During the Great Recession, many homeowners found themselves with a bad, worse, and even worse option: get foreclosed on for non-payment, attempt to sell via a short sale or remain in their home through a mortgage modification. For those that went the option of the mortgage modification, a nasty surprise may await them when they attempt to sell their home: a Partial Claim.
A Partial Claim is the sum total of the missed payments, interest and modified equity, bundled into a silent second mortgage, due in full 30 years from the date of the mortgage modification. What makes a “silent second mortgage” is that there are no payments due until either the maturity date has been reached or the property is sold. This was apart of the mortgage modification process that the owner signed for and may not have realized what they were signing for. Also, since there aren’t any payments due now, they would not receive a statement showing the balance and many may have forgotten all about it. That is, until the homeowner attempts to sell their home.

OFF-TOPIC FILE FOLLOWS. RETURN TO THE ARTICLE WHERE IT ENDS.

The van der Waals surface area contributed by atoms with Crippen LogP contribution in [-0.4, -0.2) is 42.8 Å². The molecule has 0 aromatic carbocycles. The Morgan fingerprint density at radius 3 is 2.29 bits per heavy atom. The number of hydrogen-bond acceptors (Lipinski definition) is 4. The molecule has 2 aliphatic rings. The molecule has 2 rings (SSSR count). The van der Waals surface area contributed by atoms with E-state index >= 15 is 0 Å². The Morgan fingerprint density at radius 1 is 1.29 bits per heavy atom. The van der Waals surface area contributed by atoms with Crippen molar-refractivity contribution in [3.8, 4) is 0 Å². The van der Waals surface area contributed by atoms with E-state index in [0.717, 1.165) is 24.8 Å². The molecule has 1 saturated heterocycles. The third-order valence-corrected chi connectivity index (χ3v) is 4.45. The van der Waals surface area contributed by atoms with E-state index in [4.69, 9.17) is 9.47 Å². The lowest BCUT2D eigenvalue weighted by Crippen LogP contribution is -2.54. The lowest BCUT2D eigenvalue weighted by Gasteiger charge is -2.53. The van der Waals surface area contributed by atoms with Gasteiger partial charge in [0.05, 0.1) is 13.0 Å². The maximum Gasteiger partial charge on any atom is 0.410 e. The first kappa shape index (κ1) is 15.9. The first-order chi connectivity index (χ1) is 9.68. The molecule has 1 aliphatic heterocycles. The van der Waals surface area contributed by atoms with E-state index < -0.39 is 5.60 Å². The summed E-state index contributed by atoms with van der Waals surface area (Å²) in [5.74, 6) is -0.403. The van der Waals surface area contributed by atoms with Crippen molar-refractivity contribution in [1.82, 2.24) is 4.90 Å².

The thing is, with these Partial Claim mortgages, they need to be paid in full and that could equal tens of thousands of dollars. On my most recent sale that included a Partial Claim, the amount owed (~$90,000) was one-third the price of the home. As a result, the only way to sell the property was as a short sale. This is zombie debt, back to steal equity that has been earned and paid over the last few years.
A short sale allows a homeowner, facing a hardship, to sell their property for less than what they owe on it. In this case, the property was sold at fair market value and it was a lot more than the first mortgage balance. However, once the Partial Claim was factored in, the sale resulted in a loss of nearly $50,000 after fees, taxes, and closing costs were factored in.
If you’re thinking of selling your home and had previously modified your mortgage, you will want to conduct a title search to see if there are any additional silent mortgages. The same holds true for home buyers that received down payment assistance with an ownership time requirement.